The most significant outcome of the restructuring process has been a major reduction in suppliers. “Even though we added 38 new suppliers in 2005, we reduced the overall supplier base by 13, to 698,” said chief operating officer John Cheffins. On specific engines, the number associated with the Trent 500 (powering the Airbus A340-500/600), has, for example, been slashed from 230 to just 75. “We launched the Trent 1000 (powering the Boeing 787) with an external supply chain of only 71 suppliers,” said Cheffins.

In its “Future Engine Vision” Rolls-Royce envisages having only 25 first-tier suppliers and a total of 40 for its civil engine line-up. “We’re driving toward more strategic relationships,” added Cheffins. “The idea is to achieve closer relationships with fewer and more capable suppliers.”

Increased penetration of the long-term services contracts business is another strategic aim at Rolls-Royce. “We’ve made progress in all sectors,” said Miles Cowdry, director, services. “We started in the late 1990s and today 45 percent of business in the civil sector by value is TotalCare-based. We turned the business model on its head by aligning the interests of Rolls-Royce with those of its customers. We’re getting ever-deeper into their operational system by working collaboratively with them to drive down logistics costs and carry out more data management so that we can better predict their engine maintenance needs.”

To carry out TotalCare, Rolls-Royce draws on its engine health monitoring expertise, in which it claims global leadership, to provide the predictive capability. “More and more we’re using information and data to anticipate when engines need to come off the wing,” said John Paterson, managing director of Rolls-Royce’s Aero Repair and Overhaul business. “But we try to keep engines out of the shop and increasingly we’re using techniques such as borescope blending and welding to repair blades without having to remove the engine. It’s like performing keyhole surgery.”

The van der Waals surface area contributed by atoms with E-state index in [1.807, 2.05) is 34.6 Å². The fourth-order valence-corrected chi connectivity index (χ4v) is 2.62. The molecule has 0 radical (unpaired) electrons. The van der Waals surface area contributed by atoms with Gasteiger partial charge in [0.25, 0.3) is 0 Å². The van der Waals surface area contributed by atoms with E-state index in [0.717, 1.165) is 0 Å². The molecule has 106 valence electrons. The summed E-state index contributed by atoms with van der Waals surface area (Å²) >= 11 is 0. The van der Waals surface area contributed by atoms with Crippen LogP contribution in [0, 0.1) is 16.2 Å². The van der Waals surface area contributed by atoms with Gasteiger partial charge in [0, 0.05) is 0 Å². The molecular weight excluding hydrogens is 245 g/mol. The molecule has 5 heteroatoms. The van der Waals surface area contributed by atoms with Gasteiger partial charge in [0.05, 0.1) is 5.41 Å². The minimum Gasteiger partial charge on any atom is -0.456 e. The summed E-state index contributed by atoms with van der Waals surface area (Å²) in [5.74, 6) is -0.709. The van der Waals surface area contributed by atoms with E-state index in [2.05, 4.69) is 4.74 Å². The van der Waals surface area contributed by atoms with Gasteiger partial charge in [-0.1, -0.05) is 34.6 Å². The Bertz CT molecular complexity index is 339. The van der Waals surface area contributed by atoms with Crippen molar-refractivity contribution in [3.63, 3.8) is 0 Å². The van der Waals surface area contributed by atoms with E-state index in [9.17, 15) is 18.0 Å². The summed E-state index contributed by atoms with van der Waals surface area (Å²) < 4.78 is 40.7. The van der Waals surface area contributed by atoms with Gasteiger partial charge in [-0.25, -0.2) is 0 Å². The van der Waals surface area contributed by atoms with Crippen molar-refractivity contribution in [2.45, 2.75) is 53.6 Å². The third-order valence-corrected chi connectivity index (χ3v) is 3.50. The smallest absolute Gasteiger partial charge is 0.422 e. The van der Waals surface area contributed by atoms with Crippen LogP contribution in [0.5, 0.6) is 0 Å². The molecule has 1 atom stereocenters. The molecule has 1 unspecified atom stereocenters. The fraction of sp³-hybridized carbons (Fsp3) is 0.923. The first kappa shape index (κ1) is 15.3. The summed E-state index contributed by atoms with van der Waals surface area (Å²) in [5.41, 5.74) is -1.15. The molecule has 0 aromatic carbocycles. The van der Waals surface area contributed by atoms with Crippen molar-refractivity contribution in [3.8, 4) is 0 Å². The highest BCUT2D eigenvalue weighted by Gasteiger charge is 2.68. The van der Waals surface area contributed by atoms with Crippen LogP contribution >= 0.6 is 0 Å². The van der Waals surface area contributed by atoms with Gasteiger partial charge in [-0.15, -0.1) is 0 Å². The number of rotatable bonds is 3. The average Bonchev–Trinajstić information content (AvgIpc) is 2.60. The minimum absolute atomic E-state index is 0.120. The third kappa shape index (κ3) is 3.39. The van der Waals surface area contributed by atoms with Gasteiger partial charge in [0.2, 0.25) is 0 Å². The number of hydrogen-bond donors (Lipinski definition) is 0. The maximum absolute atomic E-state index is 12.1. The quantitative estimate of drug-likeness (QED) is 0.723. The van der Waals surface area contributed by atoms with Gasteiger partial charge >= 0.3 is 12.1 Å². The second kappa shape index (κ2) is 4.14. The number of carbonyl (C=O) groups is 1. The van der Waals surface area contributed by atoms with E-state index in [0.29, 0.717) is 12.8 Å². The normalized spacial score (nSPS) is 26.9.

Paterson added that in 2004 there were just 34 requests from customers for on-wing care services. This rose to 400 in 2005 “and to-date this year we’ve had 340,” he stated.

The heart of the TotalCare system is found in the operations room at Derby, where personnel are available 24-hours a day, 7-days a week to provide airlines with a “seamless link between on-wing and in-shop management of engines.” The center provides technical advice as well as Rolls-Royce’s long-term experience with its engine range. “The aim is to reduce disruption to the airlines as much as possible,” said Paterson. The operations room is the focal point of our technical expertise and fleet performance intelligence.”

In Arnstadt, Germany, construction has just begun of a fifth Trent engine overhaul facility as part of the joint venture between Rolls-Royce and Lufthansa, servicing Trent 500, 700 and 900 engines. Another major investment is under way in the U.S., to build an outdoor test center at NASA’s John C. Stennis Space Center in Mississippi, initially for the new Trent 1000 and 900, but later for all Trent variants.

“This is a very long-cycle business,” Paterson said. “Decisions we made years ago are affecting us now. We have to live with the consequences of tactical decisions for a generation. If you fail to win a place on an airframe it’s likely to be for the life of that program.”

With its engines powering all current airliners and a 70 percent growth in the order book, it would seem that the strategy of the last five years is working. “Our investments are paying off,” added Rose. “We’ve won a far more significant position in the global market.”